With this model, you can reuse your code from version one, and don’t have to rewrite all of it for version 2. This structure can work if your models stay the same, but the controllers change (for example, different authentication schemes). You need good separation between models and resources for this route–both conceptually and in the code.

The pros:

  • You’ll be able to avoid duplication. For example, data persistence and complicated code can probably stay the same–only relevant parts have to change.
  • You’ll save time, because you don’t have to fix bugs in two different places.

The cons:

  • You could accidentally change version 1 of your API, which could cause major problems for developers who are relying on it.
  • You absolutely must have good test coverage. Or you will be losing sleep.


How to do it
Two ways to point one router to two different controllers

Applications.routes.draw do
  namespace :v1 do
    resources :orders # V1::OrdersController, /v1/orders
  end
  namespace :v2 do
    resources :orders # V2::OrdersController, /v2/orders
  end
end
Application.router.draw do
  constraints(:version => 1) do # namespace V1
    resources :orders # V1::OrdersController, /orders
  end
  constraints(:version => 2)  do # namespace V2
    resources :orders # V2::OrdersController, /orders
  end
end


3. One router, shared controllers, which respond with versioned representations

While the others work, this is our ideal architecture for building APIs, because you’ve taken the changes between version 1 and version 2 and isolated them into the smallest unit possible. However, this method does requires a separation between models and resources.

Here’s what this would look like: if you’re a shipping center and you used to need to pack and ship orders back and forth from one warehouse but need to expand to two, you now have more information that needs to go into the orders resource. To do this, you’d create a new representation to include this resource. So you’d have one resource, but a representation for both version 1 and version 2.

The pros:

  • You’ll be doing the least duplication with this method, because you can share apps, models, controllers, routes, and a lot of resources.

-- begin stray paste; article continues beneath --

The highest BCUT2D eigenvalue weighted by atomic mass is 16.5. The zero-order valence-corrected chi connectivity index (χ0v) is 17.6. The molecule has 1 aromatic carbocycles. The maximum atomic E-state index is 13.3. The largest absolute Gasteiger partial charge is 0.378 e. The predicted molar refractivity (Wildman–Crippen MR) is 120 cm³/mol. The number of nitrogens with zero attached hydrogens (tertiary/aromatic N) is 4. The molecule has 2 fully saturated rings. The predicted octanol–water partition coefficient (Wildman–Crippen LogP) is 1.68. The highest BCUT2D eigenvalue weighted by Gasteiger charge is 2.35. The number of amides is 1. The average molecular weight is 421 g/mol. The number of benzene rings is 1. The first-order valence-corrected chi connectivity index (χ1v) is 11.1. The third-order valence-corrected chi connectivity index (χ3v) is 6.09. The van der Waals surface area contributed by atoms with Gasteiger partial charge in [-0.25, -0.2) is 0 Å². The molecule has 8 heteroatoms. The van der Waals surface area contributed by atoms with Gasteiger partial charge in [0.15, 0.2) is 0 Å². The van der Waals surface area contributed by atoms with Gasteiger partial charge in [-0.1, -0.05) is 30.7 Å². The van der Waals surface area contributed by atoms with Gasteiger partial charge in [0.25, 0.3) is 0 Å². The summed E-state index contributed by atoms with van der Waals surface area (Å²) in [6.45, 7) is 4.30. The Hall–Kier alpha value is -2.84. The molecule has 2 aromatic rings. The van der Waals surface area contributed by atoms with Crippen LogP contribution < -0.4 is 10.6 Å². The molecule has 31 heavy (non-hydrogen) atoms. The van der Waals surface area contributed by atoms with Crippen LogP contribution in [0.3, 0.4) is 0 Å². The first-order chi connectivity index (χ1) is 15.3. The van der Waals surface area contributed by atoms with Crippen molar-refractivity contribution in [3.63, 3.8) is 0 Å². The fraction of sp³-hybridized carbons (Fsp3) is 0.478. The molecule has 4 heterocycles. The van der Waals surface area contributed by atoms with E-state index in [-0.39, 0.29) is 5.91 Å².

• You’ll reduce the burden of maintenance and creating new versions with this version because all you have to do is swap a representation to make a change. This is good if you’re in a fast-moving industry.

The cons:

  • You’ll inherit the code from your v1 API. So if it’s messy, you won’t be able to fix it in this version, or future versions built like this.
  • You need to, gasp, plan ahead. Achieve this by having a good separation of the different layers from the get-go. Separate models from resources, separate resources from their representation.
  • You’ll need extremely good testing of all of your API versions. Because this method involves the most sharing, it makes it the most likely that a change in one place is going to actually affect users. Automated tests will make sure that you don’t inadvertently change something from another version.

Here’s a controller, in rails, having multiple representations:

class ResourceController
  responds_to :api_v1, :api_v2
  def show
    data = Data.find(params[:id])
    # data should have #to_api_v1 and #to_api_v2 methods
    respond_with(data)
  end
end

class ResourceController
  def show
    data = Data.find(params[:id])
    data.extend(current_version.const_get(“DataRepresenter”))
    # mixed-in representer defines as_json
    render :json => data
  end
end
class ResourceController
  def show
    data = Data.find(params[:id])
    presenter = current_version.const_get(“DataPresenter”))
    render :json => presenter.new(data)
  end
end
* rails custom mime types

In the above example, we used Ruby’s “constant lookup” via const_get to find the appropriate presenter for our data. This pattern should apply to any of the methods described in “Identifying your version,” above.

However, if you are using media types, here is a simple way to define current_version:

In an initializer, register with Rails the media types you plan to use:

Mime::Type.register "application/vnd.com.example.v1+json", :api_v1
Mime::Type.register "application/vnd.com.example.v2+json", :api_v2

In your application’s controller, define a mapping between versions and the modules containing version-specific code.

class ApplicationController < ActionController::Base
  ...
  def current_version
    case request.format
    when Mime[:api_v1]
      ApiV1
    when Mime[:api_v2]
      ApiV2
    else
      # you can specify a default or return an error code
    end
  end
  ...
end

What tips do you have for API versioning? Share them in the comments.

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Eric and Sam work together as software developers at SmartLogic.